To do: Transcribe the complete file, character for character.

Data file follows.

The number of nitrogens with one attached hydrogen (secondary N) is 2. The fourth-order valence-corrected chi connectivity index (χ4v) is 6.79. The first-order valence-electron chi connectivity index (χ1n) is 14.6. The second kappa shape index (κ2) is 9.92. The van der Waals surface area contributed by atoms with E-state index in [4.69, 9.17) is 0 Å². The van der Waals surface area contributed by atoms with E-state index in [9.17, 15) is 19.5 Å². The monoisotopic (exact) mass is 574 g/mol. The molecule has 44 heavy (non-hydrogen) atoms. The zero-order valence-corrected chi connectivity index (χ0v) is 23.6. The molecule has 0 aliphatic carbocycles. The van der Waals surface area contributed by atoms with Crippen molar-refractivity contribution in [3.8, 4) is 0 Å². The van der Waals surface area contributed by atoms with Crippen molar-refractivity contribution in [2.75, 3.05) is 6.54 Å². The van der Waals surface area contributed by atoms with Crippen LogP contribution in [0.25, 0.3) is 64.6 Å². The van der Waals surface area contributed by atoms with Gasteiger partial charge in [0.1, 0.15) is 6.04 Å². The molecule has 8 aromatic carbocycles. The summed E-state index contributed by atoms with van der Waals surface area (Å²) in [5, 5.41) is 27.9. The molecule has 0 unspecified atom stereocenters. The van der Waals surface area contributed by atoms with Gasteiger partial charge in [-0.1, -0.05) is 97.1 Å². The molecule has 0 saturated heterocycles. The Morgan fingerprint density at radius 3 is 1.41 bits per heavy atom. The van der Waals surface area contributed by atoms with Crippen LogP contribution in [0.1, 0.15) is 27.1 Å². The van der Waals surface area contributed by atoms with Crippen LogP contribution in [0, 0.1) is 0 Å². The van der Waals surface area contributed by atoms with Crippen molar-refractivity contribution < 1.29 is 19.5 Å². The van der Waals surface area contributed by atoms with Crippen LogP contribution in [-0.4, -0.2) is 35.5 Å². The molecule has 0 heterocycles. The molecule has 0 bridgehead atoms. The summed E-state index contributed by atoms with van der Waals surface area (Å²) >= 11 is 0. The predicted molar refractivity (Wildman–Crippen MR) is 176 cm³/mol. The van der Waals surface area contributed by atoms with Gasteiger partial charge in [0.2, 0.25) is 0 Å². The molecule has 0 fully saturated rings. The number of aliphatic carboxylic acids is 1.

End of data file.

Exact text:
The number of nitrogens with one attached hydrogen (secondary N) is 2. The fourth-order valence-corrected chi connectivity index (χ4v) is 6.79. The first-order valence-electron chi connectivity index (χ1n) is 14.6. The second kappa shape index (κ2) is 9.92. The van der Waals surface area contributed by atoms with E-state index in [4.69, 9.17) is 0 Å². The van der Waals surface area contributed by atoms with E-state index in [9.17, 15) is 19.5 Å². The monoisotopic (exact) mass is 574 g/mol. The molecule has 44 heavy (non-hydrogen) atoms. The zero-order valence-corrected chi connectivity index (χ0v) is 23.6. The molecule has 0 aliphatic carbocycles. The van der Waals surface area contributed by atoms with Crippen molar-refractivity contribution in [3.8, 4) is 0 Å². The van der Waals surface area contributed by atoms with Crippen molar-refractivity contribution in [2.75, 3.05) is 6.54 Å². The van der Waals surface area contributed by atoms with Crippen LogP contribution in [0.25, 0.3) is 64.6 Å². The van der Waals surface area contributed by atoms with Gasteiger partial charge in [0.1, 0.15) is 6.04 Å². The molecule has 8 aromatic carbocycles. The summed E-state index contributed by atoms with van der Waals surface area (Å²) in [5, 5.41) is 27.9. The molecule has 0 unspecified atom stereocenters. The van der Waals surface area contributed by atoms with Gasteiger partial charge in [-0.1, -0.05) is 97.1 Å². The molecule has 0 saturated heterocycles. The Morgan fingerprint density at radius 3 is 1.41 bits per heavy atom. The van der Waals surface area contributed by atoms with Crippen LogP contribution in [0.1, 0.15) is 27.1 Å². The van der Waals surface area contributed by atoms with Crippen LogP contribution in [0, 0.1) is 0 Å². The van der Waals surface area contributed by atoms with Crippen molar-refractivity contribution < 1.29 is 19.5 Å². The van der Waals surface area contributed by atoms with Crippen LogP contribution in [-0.4, -0.2) is 35.5 Å². The molecule has 0 heterocycles. The molecule has 0 bridgehead atoms. The summed E-state index contributed by atoms with van der Waals surface area (Å²) >= 11 is 0. The predicted molar refractivity (Wildman–Crippen MR) is 176 cm³/mol. The van der Waals surface area contributed by atoms with Gasteiger partial charge in [0.2, 0.25) is 0 Å². The molecule has 0 fully saturated rings. The number of aliphatic carboxylic acids is 1.